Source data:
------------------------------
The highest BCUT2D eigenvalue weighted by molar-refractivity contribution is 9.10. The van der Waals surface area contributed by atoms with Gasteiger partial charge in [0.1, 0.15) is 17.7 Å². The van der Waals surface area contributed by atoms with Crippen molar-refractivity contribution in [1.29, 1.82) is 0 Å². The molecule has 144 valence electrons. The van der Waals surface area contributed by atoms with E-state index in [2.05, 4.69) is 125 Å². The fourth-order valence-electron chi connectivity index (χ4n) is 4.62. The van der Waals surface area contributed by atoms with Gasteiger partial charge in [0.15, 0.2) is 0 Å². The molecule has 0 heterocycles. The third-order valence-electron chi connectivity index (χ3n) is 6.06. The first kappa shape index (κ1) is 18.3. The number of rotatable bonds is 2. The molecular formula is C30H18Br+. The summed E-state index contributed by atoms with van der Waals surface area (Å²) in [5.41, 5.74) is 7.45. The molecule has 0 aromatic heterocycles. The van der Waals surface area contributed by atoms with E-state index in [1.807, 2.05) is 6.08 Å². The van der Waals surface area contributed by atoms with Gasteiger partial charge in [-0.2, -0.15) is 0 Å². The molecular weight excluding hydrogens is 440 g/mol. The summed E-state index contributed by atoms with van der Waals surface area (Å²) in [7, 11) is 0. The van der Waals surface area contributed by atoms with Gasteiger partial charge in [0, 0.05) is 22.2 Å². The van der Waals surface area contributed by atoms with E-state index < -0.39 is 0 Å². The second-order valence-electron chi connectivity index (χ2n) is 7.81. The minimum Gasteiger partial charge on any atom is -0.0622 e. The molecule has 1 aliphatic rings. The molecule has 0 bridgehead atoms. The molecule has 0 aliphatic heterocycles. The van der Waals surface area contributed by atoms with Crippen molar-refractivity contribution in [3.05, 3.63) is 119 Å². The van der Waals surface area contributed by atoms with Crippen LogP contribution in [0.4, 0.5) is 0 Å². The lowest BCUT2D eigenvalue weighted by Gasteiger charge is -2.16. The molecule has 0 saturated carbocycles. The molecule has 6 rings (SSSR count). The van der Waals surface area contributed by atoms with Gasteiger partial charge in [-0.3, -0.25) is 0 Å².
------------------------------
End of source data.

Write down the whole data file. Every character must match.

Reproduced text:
The highest BCUT2D eigenvalue weighted by molar-refractivity contribution is 9.10. The van der Waals surface area contributed by atoms with Gasteiger partial charge in [0.1, 0.15) is 17.7 Å². The van der Waals surface area contributed by atoms with Crippen molar-refractivity contribution in [1.29, 1.82) is 0 Å². The molecule has 144 valence electrons. The van der Waals surface area contributed by atoms with E-state index in [2.05, 4.69) is 125 Å². The fourth-order valence-electron chi connectivity index (χ4n) is 4.62. The van der Waals surface area contributed by atoms with Gasteiger partial charge in [0.15, 0.2) is 0 Å². The molecule has 0 heterocycles. The third-order valence-electron chi connectivity index (χ3n) is 6.06. The first kappa shape index (κ1) is 18.3. The number of rotatable bonds is 2. The molecular formula is C30H18Br+. The summed E-state index contributed by atoms with van der Waals surface area (Å²) in [5.41, 5.74) is 7.45. The molecule has 0 aromatic heterocycles. The van der Waals surface area contributed by atoms with E-state index in [1.807, 2.05) is 6.08 Å². The van der Waals surface area contributed by atoms with Gasteiger partial charge in [-0.2, -0.15) is 0 Å². The molecular weight excluding hydrogens is 440 g/mol. The summed E-state index contributed by atoms with van der Waals surface area (Å²) in [7, 11) is 0. The van der Waals surface area contributed by atoms with Gasteiger partial charge in [0, 0.05) is 22.2 Å². The van der Waals surface area contributed by atoms with E-state index < -0.39 is 0 Å². The second-order valence-electron chi connectivity index (χ2n) is 7.81. The minimum Gasteiger partial charge on any atom is -0.0622 e. The molecule has 1 aliphatic rings. The molecule has 0 bridgehead atoms. The molecule has 0 aliphatic heterocycles. The van der Waals surface area contributed by atoms with Crippen molar-refractivity contribution in [3.05, 3.63) is 119 Å². The van der Waals surface area contributed by atoms with Crippen LogP contribution in [0.4, 0.5) is 0 Å². The lowest BCUT2D eigenvalue weighted by Gasteiger charge is -2.16. The molecule has 0 saturated carbocycles. The molecule has 6 rings (SSSR count). The van der Waals surface area contributed by atoms with Gasteiger partial charge in [-0.3, -0.25) is 0 Å².